Sato survives a day of crashes
INDIANAPOLIS — Takuma Sato of Tokyo held off Helio Castroneves, a three-time winner, in a stirring duel to the finish Sunday in the 101st running of the Indianapolis 500, a battle littered with crashes that destroyed millions of dollars worth of race cars. No serious injuries were reported.
Sato, a 40-year-old former Formula 1 driver with just one previous victory in IndyCar racing, is the first Indianapolis 500 winner from Japan. He nearly won here in 2012 when he challenged the eventual winner Dario Franchitti for the lead at the finish but spun out. His previous best finish in the race was 13th.
Ed Jones came in third, just behind Castroneves, who was a mere three car lengths from Sato at the checkered flag. Max Chilton was fourth, and Tony Kanaan fifth.
Sato, one of six drivers in the race for the potent Honda-powered Andretti team, was perhaps the least heralded part of a lineup that included Formula 1 star Fernando Alonso, former Indy champ Ryan Hunter-Reay and star-crossed Marco Andretti.
But Sato, who passed Castroneves for the lead with just two laps to go, would not be denied.
“Unbelievable,” Sato said in Victory Circle. “Helio is just a gentleman, and I knew I was racing against a real champion. When Helio came up beside me with three laps to go, I decided this was the moment and I just had to go for it.”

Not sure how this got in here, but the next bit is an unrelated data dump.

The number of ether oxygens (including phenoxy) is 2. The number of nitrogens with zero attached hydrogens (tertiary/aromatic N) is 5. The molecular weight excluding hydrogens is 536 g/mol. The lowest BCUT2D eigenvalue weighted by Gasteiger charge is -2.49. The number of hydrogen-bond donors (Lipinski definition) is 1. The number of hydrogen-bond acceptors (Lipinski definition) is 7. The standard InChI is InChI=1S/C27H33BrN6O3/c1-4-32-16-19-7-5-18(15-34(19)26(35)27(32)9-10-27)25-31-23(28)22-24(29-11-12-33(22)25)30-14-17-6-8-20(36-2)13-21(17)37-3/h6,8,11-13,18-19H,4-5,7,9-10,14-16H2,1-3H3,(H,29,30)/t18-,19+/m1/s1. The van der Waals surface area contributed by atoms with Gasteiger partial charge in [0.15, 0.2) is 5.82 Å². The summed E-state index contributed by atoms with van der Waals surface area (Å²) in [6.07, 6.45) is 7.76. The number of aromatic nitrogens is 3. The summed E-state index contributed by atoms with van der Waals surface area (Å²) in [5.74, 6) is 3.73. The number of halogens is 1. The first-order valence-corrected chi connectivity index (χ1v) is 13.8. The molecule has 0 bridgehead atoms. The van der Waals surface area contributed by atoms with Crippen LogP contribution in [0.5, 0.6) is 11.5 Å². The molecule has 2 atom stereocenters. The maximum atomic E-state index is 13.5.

A five-car, chain-reaction mashup with just 17 circuits left in the 200-lap race around the Indianapolis Motor Speedway oval took out top contenders Will Power, Josef Newgarden, Oriel Servia, James Hinchcliffe and James Davidson. It also set up the frantic fight to the finish.
The race was briefly stopped in the early going after a death-defying crash involving the top qualifier, Scott Dixon. Dixon, the 2008 Indy winner and a four-time IndyCar champion, was able to hobble away from the shattered remains of his car without a serious injury. “I really thought we had it,” Castroneves said. “I think I bent the throttle, I pressed it so hard. I bumped Sato’s car a few times. That thing must be indestructible.”
Castroneves was lucky to be in the race at all, at that point.
The pace was unremittingly furious for the first quarter of the race, but then Jay Howard’s car bounced off the outside wall, came across the track and collected the trailing machine of Dixon.
Dixon’s car was launched high into the air, and it seemed to float momentarily, until it landed broadside on the inside guardrail. During its hang time, Castroneves actually drove his car under Dixon’s; he sped by in the infield grass without incurring a scratch.
Dixon’s car lost its engine and rear wheel assembly in the first big impact, and then most everything else except for the driver’s safety capsule before it stopped tumbling. Neither driver was seriously hurt.
“I’m fine,” Dixon said after a mandatory checkup at the infield hospital. If anyone expected his ardour to be dampened by such a crash, Dixon quickly dispelled all doubts, saying, “I can’t wait to come back next year.”
Scott Dixon of New Zealand leads the field during the 101st Indianapolis 500 at Indianapolis Motorspeedway on Sunday before more than 300,000 people.
Takuma Sato of Japan, driver of the #26 Andretti Autosport Honda, celebrates after winning the 101st Indianapolis 500.